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Key to longevity may mean learning and staying in shape.







Key to longevity may mean learning and staying in shape

A major research study has recently found that possibly the most important keys to increasing lifespan is to maintain or reduce your weight to a moderate level and to continue learning. In a recent study at the University of Edinburg it was found that people who are overweight may possibly reduce their life expectancy by two months for every extra kilogram of weight they carry. The study also found that education leads to a longer life, with almost a year added for each year spent studying beyond one’s formal education.

Other important findings were that if people give up smoking, in conjunction with studying longer and are more open to new unique experiences they can also expect to live longer.




The University of Edinburg evaluated the genetic information of approximately 600,000 people along with records of their parents. Researchers were able to evaluate the genetic information from each parent and calculate the impact of various aspects of their lifestyle. While it may be concluded that lifestyle choices may be influenced to some degree by genes which may be linked to increased alcohol consumption and addiction, researchers were able to calculate which lifestyle choices seem to have the greatest influence on lifespan.

They found that cigarette smoking probably had the largest impact upon either lengthening or shortening lifespan. It was concluded that smoking a pack of cigarettes per day over a lifetime may reduce life expectancy by approximately seven years. However, smokers who quit may eventually increase their lifespan to approximately the same level as those who have never smoked.

Factors related to body fat and diabetes were also concluded to have a high impact upon lifespan. Researchers found two important DNA differences that affect lifespan. The first is identified to be a gene that affects blood cholesterol levels in effect reducing lifespan by about eight months. The second was a gene linked to the immune system which seemed to add about a half years of life expectancy.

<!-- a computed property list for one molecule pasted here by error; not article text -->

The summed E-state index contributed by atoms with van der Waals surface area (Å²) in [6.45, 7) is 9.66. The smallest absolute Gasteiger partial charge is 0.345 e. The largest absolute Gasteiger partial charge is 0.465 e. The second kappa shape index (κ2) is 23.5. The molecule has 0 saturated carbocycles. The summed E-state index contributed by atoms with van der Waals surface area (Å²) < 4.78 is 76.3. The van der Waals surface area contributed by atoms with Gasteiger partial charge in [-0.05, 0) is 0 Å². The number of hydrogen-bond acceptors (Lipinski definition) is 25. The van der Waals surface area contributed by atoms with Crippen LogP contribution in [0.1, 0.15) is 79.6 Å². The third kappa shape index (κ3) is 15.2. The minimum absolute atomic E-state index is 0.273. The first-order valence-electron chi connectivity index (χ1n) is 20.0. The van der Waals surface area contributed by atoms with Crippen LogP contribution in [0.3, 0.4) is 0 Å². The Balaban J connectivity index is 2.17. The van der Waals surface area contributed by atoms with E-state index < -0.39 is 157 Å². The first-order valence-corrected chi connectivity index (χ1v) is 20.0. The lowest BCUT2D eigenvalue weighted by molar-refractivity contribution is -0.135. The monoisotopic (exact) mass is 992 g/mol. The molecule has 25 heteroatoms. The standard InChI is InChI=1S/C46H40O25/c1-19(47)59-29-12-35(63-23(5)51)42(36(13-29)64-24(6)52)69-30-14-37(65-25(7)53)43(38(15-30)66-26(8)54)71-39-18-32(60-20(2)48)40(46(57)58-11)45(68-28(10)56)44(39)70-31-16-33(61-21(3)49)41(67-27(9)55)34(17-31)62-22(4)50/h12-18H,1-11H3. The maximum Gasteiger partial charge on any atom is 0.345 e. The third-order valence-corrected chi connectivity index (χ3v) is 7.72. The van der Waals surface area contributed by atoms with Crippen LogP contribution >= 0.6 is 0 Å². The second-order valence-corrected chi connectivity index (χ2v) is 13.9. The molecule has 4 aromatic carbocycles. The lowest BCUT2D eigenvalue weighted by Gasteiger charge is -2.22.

Data for this research was drawn from 25 separate populations from Europe, North America and Australia.
Dr. Peter Joshi, Chancellor’s fellow at the University of Edinburg’s Usher Institute concluded that “our study has estimated the causal effect of lifestyle choices. We found out, on average smoking a pack a day reduces lifespan by seven years, whilst losing 1 kg of weight will increase your lifespan by two months”

Article adapted from research study Learning and Staying in Shape Key to Longer Life Span, study at ScienceDaily.com (Dated October 13, 2017) by Paul Susic Ph.D. Licensed Psychologist

Source:

Materials provided by University of Edinburgh. Note: Content may be edited for style and length.

Journal Reference:

1. Peter K. Joshi, Nicola Pirastu, Katherine A. Kentistou, Krista Fischer, Edith Hofer, Katharina E. Schraut, David W. Clark, Teresa Nutile, Catriona L. K. Barnes, Paul R. H. J. Timmers, Xia Shen, Ilaria Gandin, Aaron F. McDaid, Thomas Folkmann Hansen, Scott D. Gordon, Franco Giulianini, Thibaud S. Boutin, Abdel Abdellaoui, Wei Zhao, Carolina Medina-Gomez, Traci M. Bartz, Stella Trompet, Leslie A. Lange, Laura Raffield, Ashley van der Spek, Tessel E. Galesloot, Petroula Proitsi, Lisa R. Yanek, Lawrence F. Bielak, Antony Payton, Federico Murgia, Maria Pina Concas, Ginevra Biino, Salman M. Tajuddin, Ilkka Seppälä, Najaf Amin, Eric Boerwinkle, Anders D. Børglum, Archie Campbell, Ellen W. Demerath, Ilja Demuth, Jessica D. Faul, Ian Ford, Alessandro Gialluisi, Martin Gögele, MariaElisa Graff, Aroon Hingorani, Jouke-Jan Hottenga, David M. Hougaard, Mikko A. Hurme, M. Arfan Ikram, Marja Jylhä, Diana Kuh, Lannie Ligthart, Christina M. Lill, Ulman Lindenberger, Thomas Lumley, Reedik Mägi, Pedro Marques-Vidal, Sarah E. Medland, Lili Milani, Reka Nagy, William E. R. Ollier, Patricia A. Peyser, Peter P. Pramstaller, Paul M. Ridker, Fernando Rivadeneira, Daniela Ruggiero, Yasaman Saba, Reinhold Schmidt, Helena Schmidt, P. Eline Slagboom, Blair H. Smith, Jennifer A. Smith, Nona Sotoodehnia, Elisabeth Steinhagen-Thiessen, Frank J. A. van Rooij, André L. Verbeek, Sita H. Vermeulen, Peter Vollenweider, Yunpeng Wang, Thomas Werge, John B. Whitfield, Alan B. Zonderman, Terho Lehtimäki, Michele K. Evans, Mario Pirastu, Christian Fuchsberger, Lars Bertram, Neil Pendleton, Sharon L. R. Kardia, Marina Ciullo, Diane M. Becker, Andrew Wong, Bruce M. Psaty, Cornelia M. van Duijn, James G. Wilson, J. Wouter Jukema, Lambertus Kiemeney, André G. Uitterlinden, Nora Franceschini, Kari E. North, David R. Weir, Andres Metspalu, Dorret I. Boomsma, Caroline Hayward, Daniel Chasman, Nicholas G. Martin, Naveed Sattar, Harry Campbell, Tōnu Esko, Zoltán Kutalik, James F. Wilson. Genome-wide meta-analysis associates HLA-DQA1/DRB1 and LPA and lifestyle factors with human longevity. Nature Communications, 2017; 8 (1) DOI: 10.1038/s41467-017-00934-5







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